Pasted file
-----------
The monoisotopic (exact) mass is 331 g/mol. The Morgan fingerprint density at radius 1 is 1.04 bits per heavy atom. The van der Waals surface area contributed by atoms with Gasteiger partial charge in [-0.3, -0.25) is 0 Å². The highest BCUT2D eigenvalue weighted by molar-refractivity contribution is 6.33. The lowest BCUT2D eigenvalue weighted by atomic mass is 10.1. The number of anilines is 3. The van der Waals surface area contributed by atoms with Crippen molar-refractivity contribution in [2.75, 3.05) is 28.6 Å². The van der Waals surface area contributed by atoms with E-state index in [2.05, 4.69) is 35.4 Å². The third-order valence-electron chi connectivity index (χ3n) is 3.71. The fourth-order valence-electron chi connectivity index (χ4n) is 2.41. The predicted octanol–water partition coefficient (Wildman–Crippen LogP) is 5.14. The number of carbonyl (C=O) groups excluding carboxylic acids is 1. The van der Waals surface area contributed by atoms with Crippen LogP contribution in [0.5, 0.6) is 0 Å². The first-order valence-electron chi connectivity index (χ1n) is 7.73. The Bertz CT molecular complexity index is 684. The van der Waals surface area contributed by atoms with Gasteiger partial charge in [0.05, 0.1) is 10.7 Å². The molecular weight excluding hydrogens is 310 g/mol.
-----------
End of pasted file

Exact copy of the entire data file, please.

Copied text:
The monoisotopic (exact) mass is 331 g/mol. The Morgan fingerprint density at radius 1 is 1.04 bits per heavy atom. The van der Waals surface area contributed by atoms with Gasteiger partial charge in [-0.3, -0.25) is 0 Å². The highest BCUT2D eigenvalue weighted by molar-refractivity contribution is 6.33. The lowest BCUT2D eigenvalue weighted by atomic mass is 10.1. The number of anilines is 3. The van der Waals surface area contributed by atoms with Crippen molar-refractivity contribution in [2.75, 3.05) is 28.6 Å². The van der Waals surface area contributed by atoms with E-state index in [2.05, 4.69) is 35.4 Å². The third-order valence-electron chi connectivity index (χ3n) is 3.71. The fourth-order valence-electron chi connectivity index (χ4n) is 2.41. The predicted octanol–water partition coefficient (Wildman–Crippen LogP) is 5.14. The number of carbonyl (C=O) groups excluding carboxylic acids is 1. The van der Waals surface area contributed by atoms with Crippen LogP contribution in [0.5, 0.6) is 0 Å². The first-order valence-electron chi connectivity index (χ1n) is 7.73. The Bertz CT molecular complexity index is 684. The van der Waals surface area contributed by atoms with Gasteiger partial charge in [0.05, 0.1) is 10.7 Å². The molecular weight excluding hydrogens is 310 g/mol.